It is my hunch - though this still needs systematic checking - that Catherine's biblical allusions are drawn almost entirely from the selections to which she was regularly exposed in the liturgies of Mass and Office. This hunch is frequently supported when a dated prayer or letter contains themes and allusions from the readings assigned in the fourteenth century Sienese liturgical calendar on or very near the same dates (Noffke 1996:43).

Giuliana Cavallini, editor of the critical edition of The Dialogue and Prayers, makes a similar point showing references in one of Catherine's prayers to Scripture texts for the days around its composition (Cavallini 1991:48).

The Scripture Catherine heard in preaching and discussions with the Dominicans and other members of religious orders would have often included interpretations by these men (Cavallini 1981:48-9). And yet, as we shall see, Catherine prayed with and reflected on what she heard and came up with her own interpretations. She had a tenacious personality; she was persistent and unrelenting in questioning those who could help her learn about Christ and about Scripture, and did not hesitate to put forth her perspective. We have an example of her detailed examination of Scripture and her quest to deepen her understanding from a letter written to her by Tommaso Caffarini, a Dominican friar who became a friend and disciple. Answering a question Catherine had posed about Psalm 131, Caffarini writes,

You asked me whether, in that verse of the psalm Lord, my heart is not lifted up, the expression is sicut adlattatus (adlactatus) without a b, or sicut ablattatus (ablactuatus) with a b.10

Caffarini then offers his research and exegesis of the passage. Besides showing Catherine's interest in exploring detailed meanings of Scripture, Caffarini's letter also highlights Catherine's oral reception of Scripture. It suggests she did not have the official Latin copy of the Office, for if she did (as Noffke points out) she would have looked up the actual rendering of the word herself. Further it shows how well Catherine absorbed and remembered what she heard (Noffke 1996:41). Caffarini's letter also shows that Catherine understood enough Latin to be able to engage in her own informal exegesis of passages of Scripture; we can then surmise that such exegesis informed her wisdom.11

2.2 Internalization of Scripture through mystical experience

In The Dialogue God advises Catherine that one should relate to the breviary (the book with the Office of the Hours) as to a spouse and to the Scriptures as to one's children (Dialogue 130:261).12 These metaphors indicate the significance for Catherine of an intimate familiarity with the texts of Revelation; they point to the fact that Catherine assimilated Scripture primarily through an affective, intuitive experience the result of prayer and union with God. This deeply internalized familiarity with Scripture is reflected in her works. Giuliana Cavallini summarizes an article she wrote on the scriptural sources in Catherine's works by stating,

From all I have discussed we can conclude the following. All of Catherine's doctrine is solidly based on Sacred Scripture; Catherine adopted the Scriptures in a very free and personal way with the authority of one who has deeply assimilated the thought of Scripture and therefore does not feel bound by the letter of the text (Cavallini 1991:59).13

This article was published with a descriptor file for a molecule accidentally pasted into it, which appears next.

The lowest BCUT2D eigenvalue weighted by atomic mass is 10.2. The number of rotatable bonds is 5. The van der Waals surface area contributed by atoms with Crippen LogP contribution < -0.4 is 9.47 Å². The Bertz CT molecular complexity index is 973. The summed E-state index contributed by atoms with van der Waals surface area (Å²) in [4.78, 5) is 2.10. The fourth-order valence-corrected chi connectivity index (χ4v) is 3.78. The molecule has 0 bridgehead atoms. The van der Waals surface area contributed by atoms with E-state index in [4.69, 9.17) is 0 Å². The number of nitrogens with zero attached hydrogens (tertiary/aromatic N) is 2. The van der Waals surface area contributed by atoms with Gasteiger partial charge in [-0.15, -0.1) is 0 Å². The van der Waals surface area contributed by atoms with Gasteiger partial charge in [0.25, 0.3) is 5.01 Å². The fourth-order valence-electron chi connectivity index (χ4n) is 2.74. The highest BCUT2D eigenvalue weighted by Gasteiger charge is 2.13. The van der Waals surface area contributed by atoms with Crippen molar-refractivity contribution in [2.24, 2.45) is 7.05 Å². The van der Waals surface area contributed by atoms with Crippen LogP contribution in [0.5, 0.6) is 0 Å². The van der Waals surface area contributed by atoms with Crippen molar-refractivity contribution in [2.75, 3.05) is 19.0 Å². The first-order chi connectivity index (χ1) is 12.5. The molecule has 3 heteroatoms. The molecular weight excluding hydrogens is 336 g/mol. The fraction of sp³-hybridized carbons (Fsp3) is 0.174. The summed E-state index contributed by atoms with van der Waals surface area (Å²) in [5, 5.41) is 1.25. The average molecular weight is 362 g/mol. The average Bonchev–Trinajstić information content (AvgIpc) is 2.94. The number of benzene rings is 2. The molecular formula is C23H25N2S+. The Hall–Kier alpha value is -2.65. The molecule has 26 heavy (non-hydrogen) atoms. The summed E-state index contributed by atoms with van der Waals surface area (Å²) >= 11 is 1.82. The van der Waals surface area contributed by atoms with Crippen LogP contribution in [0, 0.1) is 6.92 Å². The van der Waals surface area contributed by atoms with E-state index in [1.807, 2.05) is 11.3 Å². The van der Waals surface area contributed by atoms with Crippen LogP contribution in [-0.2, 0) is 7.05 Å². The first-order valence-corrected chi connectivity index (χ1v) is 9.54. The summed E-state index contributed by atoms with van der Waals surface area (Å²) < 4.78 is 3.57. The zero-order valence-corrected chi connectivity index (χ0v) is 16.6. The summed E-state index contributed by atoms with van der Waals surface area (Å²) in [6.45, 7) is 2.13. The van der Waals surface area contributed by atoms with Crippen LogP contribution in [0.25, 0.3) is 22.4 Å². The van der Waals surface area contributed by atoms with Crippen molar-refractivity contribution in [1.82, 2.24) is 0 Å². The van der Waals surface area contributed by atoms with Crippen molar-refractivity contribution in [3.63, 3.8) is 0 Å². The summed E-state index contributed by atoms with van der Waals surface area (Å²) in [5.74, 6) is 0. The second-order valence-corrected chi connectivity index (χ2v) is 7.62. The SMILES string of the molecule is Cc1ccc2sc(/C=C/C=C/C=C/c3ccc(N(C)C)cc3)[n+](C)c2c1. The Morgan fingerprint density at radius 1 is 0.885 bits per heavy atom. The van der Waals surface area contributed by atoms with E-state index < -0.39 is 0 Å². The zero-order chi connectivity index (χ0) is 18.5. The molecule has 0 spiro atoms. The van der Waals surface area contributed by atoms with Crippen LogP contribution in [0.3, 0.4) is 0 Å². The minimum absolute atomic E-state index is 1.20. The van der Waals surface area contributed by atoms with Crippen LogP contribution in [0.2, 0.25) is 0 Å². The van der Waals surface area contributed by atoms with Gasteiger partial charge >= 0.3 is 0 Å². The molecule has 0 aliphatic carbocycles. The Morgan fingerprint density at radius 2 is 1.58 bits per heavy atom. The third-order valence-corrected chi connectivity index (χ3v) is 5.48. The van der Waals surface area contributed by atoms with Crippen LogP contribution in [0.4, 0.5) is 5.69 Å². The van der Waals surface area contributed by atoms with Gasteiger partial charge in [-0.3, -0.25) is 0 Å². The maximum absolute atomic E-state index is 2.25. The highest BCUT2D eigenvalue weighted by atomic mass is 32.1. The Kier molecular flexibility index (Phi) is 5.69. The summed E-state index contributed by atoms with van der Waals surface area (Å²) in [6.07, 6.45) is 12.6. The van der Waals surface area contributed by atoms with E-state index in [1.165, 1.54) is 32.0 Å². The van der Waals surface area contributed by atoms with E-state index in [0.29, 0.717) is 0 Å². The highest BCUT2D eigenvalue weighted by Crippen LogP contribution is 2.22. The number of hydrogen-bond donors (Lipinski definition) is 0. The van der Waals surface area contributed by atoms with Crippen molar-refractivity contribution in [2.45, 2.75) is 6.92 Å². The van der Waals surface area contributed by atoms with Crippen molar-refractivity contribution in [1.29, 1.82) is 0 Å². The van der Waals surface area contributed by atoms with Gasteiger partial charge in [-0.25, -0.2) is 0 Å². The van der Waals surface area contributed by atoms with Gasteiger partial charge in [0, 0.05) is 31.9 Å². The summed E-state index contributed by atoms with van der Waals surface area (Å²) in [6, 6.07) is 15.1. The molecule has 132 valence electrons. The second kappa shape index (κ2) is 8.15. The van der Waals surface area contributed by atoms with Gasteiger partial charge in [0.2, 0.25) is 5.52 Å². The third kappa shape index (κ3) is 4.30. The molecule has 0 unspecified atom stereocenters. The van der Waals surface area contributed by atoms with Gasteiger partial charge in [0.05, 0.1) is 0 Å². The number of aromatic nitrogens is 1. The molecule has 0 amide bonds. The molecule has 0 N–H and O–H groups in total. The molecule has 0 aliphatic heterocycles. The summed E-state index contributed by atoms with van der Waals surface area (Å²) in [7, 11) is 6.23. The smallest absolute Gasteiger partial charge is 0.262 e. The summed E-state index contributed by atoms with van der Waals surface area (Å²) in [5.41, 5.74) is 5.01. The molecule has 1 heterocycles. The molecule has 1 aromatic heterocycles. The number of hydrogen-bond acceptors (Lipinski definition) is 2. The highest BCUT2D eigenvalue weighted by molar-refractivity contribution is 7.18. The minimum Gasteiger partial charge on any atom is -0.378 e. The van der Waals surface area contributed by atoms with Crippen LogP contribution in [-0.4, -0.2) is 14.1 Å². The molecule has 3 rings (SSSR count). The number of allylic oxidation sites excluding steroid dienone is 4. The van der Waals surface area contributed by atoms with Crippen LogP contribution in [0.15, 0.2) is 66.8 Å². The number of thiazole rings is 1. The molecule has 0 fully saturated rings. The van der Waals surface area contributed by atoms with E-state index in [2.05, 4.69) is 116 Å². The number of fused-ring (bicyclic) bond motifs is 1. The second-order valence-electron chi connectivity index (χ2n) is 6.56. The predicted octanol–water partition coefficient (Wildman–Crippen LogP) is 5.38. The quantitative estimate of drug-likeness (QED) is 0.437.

Noffke makes a similar generalization,

[The Scriptures] flow in and out of her sentences with such ease and integration that it is more often than not difficult to set them off with quotation marks. She so rearranges and combines passages around a single stream of thought that her own message and that of Scriptures fuse into one (Catherine of Siena 1980:10).

This incorporation of Scripture so that it became part of her own wisdom is the source of Catherine's creativity and it came about through her desire to know Christ and through the depth of her knowledge of God in mystical experience. Catherine herself repeated many times that God was the teacher of her spiritual wisdom.14 As we saw, her main work, The Dialogue, is presented as God speaking to Catherine, highlighting that it is God's wisdom she is communicating. In The Dialogue even Thomas Aquinas' knowledge and teaching about the Scriptures is described as infused by grace.

The tongue cannot describe it, but the holy doctors have shown it well when, enlightened by this glorious light [grace], they explained Holy Scripture ... the glorious Thomas Aquinas ... gained his knowledge more from the study of prayer and the lifting up of his mind and the light of understanding than from human study (Dialogue 96.181).15

Below I analyze a passage from The Dialogue which develops in greater detail how Catherine viewed the connection between experience of God and understanding of Scripture.



3.1 Communication style

Given that Catherine was not formally educated she communicated the wisdom developed through reflection and prayer in a unique style that was not systematic; she did not set out to create a logical treatise or a sermon composed according to a form learned during priestly formation. Rather, her letters are passionate exhortations expressed in spontaneous oral forms very much her own; as one reads her letters, one can imagine her coming up with images and metaphors to communicate what she had learned in the depth of her intuitive, spiritual center. The Dialogue also has intertwining images and metaphors. Thus, when discussing the influence of Scripture on Catherine's teaching on discernment one cannot go to one place in her works and say, here is her teaching on discernment buttressed by these passages of Scripture. Rather, one can make the case that her works are deeply influenced by Scripture, a case I have argued above. One can show that the way she articulates the goals of the spiritual journey corresponds to central New Testament themes and one can then show how her teaching on discernment is intimately tied to her formulation regarding the spiritual path.